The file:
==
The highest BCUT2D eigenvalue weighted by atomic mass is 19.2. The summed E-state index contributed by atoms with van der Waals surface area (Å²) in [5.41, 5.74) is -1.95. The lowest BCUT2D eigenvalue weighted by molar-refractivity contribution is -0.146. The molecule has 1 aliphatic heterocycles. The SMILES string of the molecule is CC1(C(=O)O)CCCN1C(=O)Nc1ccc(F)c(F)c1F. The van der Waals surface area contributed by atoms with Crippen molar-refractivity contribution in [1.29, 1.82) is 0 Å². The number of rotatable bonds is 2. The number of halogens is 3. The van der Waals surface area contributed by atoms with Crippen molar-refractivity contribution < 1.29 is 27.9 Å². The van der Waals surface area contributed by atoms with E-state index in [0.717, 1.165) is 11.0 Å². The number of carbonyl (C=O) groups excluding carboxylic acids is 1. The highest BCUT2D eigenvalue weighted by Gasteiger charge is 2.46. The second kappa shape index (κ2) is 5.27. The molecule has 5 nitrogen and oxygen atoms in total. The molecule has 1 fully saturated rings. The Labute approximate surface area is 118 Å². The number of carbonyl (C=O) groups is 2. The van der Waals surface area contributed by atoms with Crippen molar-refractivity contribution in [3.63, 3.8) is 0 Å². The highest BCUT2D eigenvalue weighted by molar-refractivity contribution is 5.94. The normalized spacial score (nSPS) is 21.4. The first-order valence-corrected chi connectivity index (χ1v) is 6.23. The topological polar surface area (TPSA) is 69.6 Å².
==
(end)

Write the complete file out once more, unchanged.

The highest BCUT2D eigenvalue weighted by atomic mass is 19.2. The summed E-state index contributed by atoms with van der Waals surface area (Å²) in [5.41, 5.74) is -1.95. The lowest BCUT2D eigenvalue weighted by molar-refractivity contribution is -0.146. The molecule has 1 aliphatic heterocycles. The SMILES string of the molecule is CC1(C(=O)O)CCCN1C(=O)Nc1ccc(F)c(F)c1F. The van der Waals surface area contributed by atoms with Crippen molar-refractivity contribution in [1.29, 1.82) is 0 Å². The number of rotatable bonds is 2. The number of halogens is 3. The van der Waals surface area contributed by atoms with Crippen molar-refractivity contribution < 1.29 is 27.9 Å². The van der Waals surface area contributed by atoms with E-state index in [0.717, 1.165) is 11.0 Å². The number of carbonyl (C=O) groups excluding carboxylic acids is 1. The highest BCUT2D eigenvalue weighted by Gasteiger charge is 2.46. The second kappa shape index (κ2) is 5.27. The molecule has 5 nitrogen and oxygen atoms in total. The molecule has 1 fully saturated rings. The Labute approximate surface area is 118 Å². The number of carbonyl (C=O) groups is 2. The van der Waals surface area contributed by atoms with Crippen molar-refractivity contribution in [3.63, 3.8) is 0 Å². The highest BCUT2D eigenvalue weighted by molar-refractivity contribution is 5.94. The normalized spacial score (nSPS) is 21.4. The first-order valence-corrected chi connectivity index (χ1v) is 6.23. The topological polar surface area (TPSA) is 69.6 Å².